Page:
The talks between Lula da Silva (right) and Blinken were described as “frank” (Reuters)

A senior US State Department official said that Secretary of State Anthony Blinken informed Brazilian President Luiz Inacio Lula da Silva of Washington's rejection of his recent statements regarding Israel's war on Gaza.

In a press briefing after the meeting in Brasilia yesterday, Wednesday, the official explained, “I would like to say that they were frank conversations during which the minister made it clear that we do not agree with those comments,” as he put it.

Da Silva is in the midst of a diplomatic dispute with Tel Aviv after likening Israel's war on the Gaza Strip to the genocide committed by the Nazis during World War II.

Israel said on Monday that the Brazilian president was not welcome there until he retracted his statements.

In turn, the Brazilian President summoned his ambassador to Israel for consultations.

Da Silva previously described the Al-Aqsa Flood operation, which was carried out by the Palestinian resistance on October 7, as a “terrorist act,” but since then, he has strongly criticized the retaliatory military campaign launched by Israel against Gaza, leaving tens of thousands of martyrs and wounded and massive destruction. Residential buildings and vital facilities.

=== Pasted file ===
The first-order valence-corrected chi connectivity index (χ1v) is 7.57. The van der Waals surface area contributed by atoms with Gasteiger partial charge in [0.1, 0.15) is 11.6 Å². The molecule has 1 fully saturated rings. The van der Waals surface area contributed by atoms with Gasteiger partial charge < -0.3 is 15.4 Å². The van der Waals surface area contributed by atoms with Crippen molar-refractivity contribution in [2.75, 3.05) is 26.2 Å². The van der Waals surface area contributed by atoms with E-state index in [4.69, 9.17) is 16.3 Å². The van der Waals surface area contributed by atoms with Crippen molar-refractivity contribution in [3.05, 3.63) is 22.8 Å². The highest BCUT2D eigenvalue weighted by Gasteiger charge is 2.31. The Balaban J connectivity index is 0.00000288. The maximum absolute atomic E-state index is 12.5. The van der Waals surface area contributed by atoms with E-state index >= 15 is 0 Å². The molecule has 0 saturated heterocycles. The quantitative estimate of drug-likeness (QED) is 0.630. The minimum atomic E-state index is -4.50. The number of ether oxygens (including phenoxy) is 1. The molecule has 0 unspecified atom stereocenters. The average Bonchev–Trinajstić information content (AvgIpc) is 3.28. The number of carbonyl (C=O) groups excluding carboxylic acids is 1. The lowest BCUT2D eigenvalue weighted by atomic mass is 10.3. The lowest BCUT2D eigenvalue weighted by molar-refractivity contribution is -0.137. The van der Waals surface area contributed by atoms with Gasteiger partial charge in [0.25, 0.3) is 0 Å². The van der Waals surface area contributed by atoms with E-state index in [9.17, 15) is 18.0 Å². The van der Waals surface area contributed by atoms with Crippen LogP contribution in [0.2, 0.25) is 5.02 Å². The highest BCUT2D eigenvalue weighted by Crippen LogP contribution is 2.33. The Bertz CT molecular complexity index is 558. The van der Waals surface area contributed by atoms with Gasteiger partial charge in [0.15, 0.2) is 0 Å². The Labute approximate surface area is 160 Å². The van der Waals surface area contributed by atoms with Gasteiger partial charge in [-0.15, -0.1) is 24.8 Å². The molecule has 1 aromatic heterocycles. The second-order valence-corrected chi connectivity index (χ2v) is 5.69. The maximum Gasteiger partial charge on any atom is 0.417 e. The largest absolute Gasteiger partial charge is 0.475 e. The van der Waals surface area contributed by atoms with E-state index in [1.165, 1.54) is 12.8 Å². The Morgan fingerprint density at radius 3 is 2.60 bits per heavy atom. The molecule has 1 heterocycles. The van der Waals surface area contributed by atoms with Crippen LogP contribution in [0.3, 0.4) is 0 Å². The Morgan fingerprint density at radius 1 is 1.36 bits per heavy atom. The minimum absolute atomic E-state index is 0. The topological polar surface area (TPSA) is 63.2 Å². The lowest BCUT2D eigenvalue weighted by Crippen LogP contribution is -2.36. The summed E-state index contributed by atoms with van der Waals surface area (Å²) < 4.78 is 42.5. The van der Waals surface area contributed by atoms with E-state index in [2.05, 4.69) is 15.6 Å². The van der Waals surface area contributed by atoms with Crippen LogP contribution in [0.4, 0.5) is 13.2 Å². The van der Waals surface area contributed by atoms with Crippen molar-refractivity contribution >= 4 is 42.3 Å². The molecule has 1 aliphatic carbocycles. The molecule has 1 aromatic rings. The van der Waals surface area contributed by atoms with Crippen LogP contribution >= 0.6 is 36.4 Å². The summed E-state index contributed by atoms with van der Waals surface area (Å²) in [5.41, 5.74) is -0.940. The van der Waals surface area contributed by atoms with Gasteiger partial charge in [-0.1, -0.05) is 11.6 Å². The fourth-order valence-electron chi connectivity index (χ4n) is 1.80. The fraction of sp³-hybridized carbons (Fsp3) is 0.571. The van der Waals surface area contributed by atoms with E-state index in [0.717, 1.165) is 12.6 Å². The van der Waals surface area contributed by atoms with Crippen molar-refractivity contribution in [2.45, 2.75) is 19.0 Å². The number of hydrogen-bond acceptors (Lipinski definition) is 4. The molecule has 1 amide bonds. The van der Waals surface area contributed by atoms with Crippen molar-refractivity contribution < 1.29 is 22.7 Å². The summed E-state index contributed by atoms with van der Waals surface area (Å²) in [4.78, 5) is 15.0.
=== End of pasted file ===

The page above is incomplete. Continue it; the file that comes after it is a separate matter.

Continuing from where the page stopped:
Before the meeting, American officials said they expected da Silva and Blinken to hold talks on global security issues, including the war on Gaza.

The Brazilian president's office said in a statement following the meeting, which lasted nearly two hours, that da Silva and Blinken discussed several topics that extended from the G20 summit to "peace efforts" in Gaza and Ukraine.

The Brazilian government said, "President da Silva reiterated his desire for peace and an end to the conflicts in Ukraine and the Gaza Strip... and the two sides agreed on the necessity of establishing a Palestinian state."

According to statements by its officials, the United States, which supported Tel Aviv militarily and diplomatically during the war, urged Israel to protect civilians, but it defended its right to what it describes as self-defense. Last Tuesday, it used its veto in the Security Council for the third time to thwart a ceasefire resolution in sector.

Da Silva (right) and Blinken agreed in their conversation on the necessity of establishing a Palestinian state (Reuters)

US presidential elections

Before Blinken headed to South America, US Assistant Secretary of State Brian Nichols told reporters that exchanging ideas about the conflict in Gaza would be “necessary during the talks” between da Silva and Blinken.

In brief statements to reporters during their meeting at the Presidential Palace in Brasilia, the Brazilian President referred to the US presidential elections scheduled to be held next November.

Blinken responded by saying that politics in the United States is witnessing “extreme polarization,” and that the outcome of the presidential elections may depend only on the results of 6 or 7 states, including Pennsylvania, Michigan, Wisconsin, and Nevada.

Blinken added, "There is a decline in the number of voters who have not yet made their decision. There is a struggle (to gain the support of) a very small segment of voters."

This week, Brazil will host a meeting of foreign ministers of the G20 countries in Rio de Janeiro, as it holds the rotating presidency of the group.

Source: Al Jazeera + agencies